Southwestern U.S., Rocky Mts. from Colorado to Utah to New Mexico, and Wyoming
Pyramidal, dense, horizontal branching; habit is less attractive with age.
Full sun, rich, moist soil.
Picea pungens is native to the Rocky Mountain region of North America. It is a dense, regular narrow to broadly pyramidal conifer with stiff branches to the ground. 30-60 feet in height and 10-20 feet wide are typical dimensions for cultivated plants but wild plants can grow over 100 feet tall. Leaves spread more or less all around the stem, but are more crowded above than below. They're stout, rigid, incurved, and very sharply pointed at the ends. Foliage color varies from dark green to gray green to blue green. Male flowers are orange and female flowers are purple or green. Cones are cylindrical but slightly narrowed at each end, 2 to 4 inches long, green with violet bloom when young and pale shining brown when mature. Picea pungens is very popular as a specimen tree as well as for use in groupings. It is very adaptable and is sometimes overused. A bird-attracting tree.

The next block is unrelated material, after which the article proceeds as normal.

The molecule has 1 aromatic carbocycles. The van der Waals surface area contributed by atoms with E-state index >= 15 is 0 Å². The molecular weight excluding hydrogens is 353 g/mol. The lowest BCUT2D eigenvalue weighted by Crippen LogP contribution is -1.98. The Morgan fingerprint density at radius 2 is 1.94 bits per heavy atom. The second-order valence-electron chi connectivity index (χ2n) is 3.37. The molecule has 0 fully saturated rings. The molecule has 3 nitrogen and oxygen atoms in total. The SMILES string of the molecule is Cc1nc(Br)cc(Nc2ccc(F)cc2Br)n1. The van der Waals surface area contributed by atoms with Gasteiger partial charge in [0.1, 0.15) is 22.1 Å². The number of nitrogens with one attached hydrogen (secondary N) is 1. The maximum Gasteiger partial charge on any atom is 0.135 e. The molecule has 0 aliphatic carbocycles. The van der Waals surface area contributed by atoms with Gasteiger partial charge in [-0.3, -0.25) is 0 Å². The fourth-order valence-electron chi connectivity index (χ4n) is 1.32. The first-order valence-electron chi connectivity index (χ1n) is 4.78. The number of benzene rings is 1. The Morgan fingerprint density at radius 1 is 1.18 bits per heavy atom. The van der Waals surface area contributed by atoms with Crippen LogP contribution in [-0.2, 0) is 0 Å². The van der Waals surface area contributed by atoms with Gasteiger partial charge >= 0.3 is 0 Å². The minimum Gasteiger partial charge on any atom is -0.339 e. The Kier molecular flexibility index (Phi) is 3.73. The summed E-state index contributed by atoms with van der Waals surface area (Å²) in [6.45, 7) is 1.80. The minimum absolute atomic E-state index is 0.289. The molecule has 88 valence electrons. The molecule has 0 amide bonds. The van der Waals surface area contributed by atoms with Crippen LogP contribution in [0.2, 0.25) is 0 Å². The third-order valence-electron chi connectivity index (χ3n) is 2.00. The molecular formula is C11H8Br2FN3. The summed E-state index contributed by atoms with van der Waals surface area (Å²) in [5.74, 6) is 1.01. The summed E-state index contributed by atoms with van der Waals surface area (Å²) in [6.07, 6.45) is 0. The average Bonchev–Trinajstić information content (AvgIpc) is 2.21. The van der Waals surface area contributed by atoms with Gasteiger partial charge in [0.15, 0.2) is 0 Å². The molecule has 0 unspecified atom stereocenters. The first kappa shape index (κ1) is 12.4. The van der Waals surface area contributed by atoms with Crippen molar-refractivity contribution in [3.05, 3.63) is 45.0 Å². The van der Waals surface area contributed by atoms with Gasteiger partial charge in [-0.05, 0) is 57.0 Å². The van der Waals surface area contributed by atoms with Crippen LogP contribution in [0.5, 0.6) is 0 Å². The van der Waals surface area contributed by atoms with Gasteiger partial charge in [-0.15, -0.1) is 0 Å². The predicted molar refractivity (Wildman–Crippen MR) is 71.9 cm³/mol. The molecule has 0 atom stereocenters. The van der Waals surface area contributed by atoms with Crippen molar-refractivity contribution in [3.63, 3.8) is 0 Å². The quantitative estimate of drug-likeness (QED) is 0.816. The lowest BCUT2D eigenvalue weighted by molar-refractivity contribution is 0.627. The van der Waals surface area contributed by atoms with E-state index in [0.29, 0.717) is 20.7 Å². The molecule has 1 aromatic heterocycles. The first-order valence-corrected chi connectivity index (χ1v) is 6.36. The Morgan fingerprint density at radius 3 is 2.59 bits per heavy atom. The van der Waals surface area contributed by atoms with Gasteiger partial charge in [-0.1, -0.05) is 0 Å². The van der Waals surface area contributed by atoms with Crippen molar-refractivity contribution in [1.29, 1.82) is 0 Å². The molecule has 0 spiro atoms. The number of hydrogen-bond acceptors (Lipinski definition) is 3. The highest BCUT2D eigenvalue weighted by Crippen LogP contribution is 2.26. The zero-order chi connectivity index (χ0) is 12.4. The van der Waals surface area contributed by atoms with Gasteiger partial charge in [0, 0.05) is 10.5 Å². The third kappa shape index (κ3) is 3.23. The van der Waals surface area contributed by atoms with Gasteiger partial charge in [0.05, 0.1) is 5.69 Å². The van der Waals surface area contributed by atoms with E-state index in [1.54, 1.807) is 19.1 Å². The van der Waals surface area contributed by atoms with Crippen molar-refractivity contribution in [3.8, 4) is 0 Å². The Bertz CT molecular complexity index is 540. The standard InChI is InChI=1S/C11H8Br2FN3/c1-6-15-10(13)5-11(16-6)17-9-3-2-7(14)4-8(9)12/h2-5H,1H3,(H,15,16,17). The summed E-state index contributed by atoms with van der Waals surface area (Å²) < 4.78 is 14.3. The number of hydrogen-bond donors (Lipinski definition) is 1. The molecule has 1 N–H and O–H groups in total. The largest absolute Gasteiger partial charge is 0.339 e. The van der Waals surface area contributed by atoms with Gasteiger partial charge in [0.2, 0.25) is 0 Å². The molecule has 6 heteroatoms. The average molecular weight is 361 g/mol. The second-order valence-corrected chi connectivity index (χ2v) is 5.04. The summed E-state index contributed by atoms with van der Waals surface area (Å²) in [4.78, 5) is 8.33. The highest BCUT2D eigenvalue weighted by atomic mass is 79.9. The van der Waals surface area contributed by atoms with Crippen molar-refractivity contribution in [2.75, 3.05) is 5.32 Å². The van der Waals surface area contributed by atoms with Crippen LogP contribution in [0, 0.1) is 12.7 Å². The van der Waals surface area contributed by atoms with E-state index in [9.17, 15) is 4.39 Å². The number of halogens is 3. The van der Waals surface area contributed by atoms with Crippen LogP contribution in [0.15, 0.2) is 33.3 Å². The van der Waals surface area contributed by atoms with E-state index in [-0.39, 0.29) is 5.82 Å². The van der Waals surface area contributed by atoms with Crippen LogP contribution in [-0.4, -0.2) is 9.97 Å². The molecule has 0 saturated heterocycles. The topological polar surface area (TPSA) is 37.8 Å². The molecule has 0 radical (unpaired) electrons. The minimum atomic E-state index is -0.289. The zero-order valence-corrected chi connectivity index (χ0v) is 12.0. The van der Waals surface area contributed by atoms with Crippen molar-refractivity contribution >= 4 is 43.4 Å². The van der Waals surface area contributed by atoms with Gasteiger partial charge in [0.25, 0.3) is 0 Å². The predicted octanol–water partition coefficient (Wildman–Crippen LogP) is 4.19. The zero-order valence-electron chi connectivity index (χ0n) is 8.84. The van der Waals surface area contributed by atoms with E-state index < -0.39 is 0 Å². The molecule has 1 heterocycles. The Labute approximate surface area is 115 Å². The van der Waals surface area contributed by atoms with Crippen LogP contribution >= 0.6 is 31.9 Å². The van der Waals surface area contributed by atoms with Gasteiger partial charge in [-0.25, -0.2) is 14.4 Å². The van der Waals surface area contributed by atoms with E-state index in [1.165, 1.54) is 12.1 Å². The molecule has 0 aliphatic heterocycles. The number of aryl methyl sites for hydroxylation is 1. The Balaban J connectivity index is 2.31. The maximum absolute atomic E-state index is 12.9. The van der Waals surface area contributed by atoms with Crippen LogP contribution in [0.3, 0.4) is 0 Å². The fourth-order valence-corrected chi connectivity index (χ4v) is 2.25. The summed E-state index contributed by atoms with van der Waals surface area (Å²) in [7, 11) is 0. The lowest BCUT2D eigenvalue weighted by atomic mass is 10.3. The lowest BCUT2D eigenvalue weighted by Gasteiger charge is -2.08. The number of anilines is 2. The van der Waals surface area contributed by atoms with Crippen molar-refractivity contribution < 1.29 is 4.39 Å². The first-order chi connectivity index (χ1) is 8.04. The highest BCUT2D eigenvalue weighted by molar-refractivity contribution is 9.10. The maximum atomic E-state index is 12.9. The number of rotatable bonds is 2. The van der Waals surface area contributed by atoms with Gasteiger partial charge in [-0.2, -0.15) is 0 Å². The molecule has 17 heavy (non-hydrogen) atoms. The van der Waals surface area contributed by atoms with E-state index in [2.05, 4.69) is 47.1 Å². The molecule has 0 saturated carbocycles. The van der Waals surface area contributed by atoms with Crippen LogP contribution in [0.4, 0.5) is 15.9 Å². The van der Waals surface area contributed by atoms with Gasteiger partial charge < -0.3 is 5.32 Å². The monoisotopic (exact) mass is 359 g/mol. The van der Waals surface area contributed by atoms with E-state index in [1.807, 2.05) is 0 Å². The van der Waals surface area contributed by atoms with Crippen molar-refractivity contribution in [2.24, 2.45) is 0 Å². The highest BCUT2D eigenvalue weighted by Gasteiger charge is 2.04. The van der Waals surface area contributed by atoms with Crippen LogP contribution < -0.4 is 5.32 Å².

gray green to blue green
Buds are plump, yellow-brown, loosely-appressed scales.
Furrowed, dark gray.
Male flowers are orange, female flowers are green or purple
Brown to light yellow at maturity. Young cones violet bloom.
Most cultivars are grafted onto seedling understocks, often in January or February in the greenhouse and placed under lath or lined out in the spring.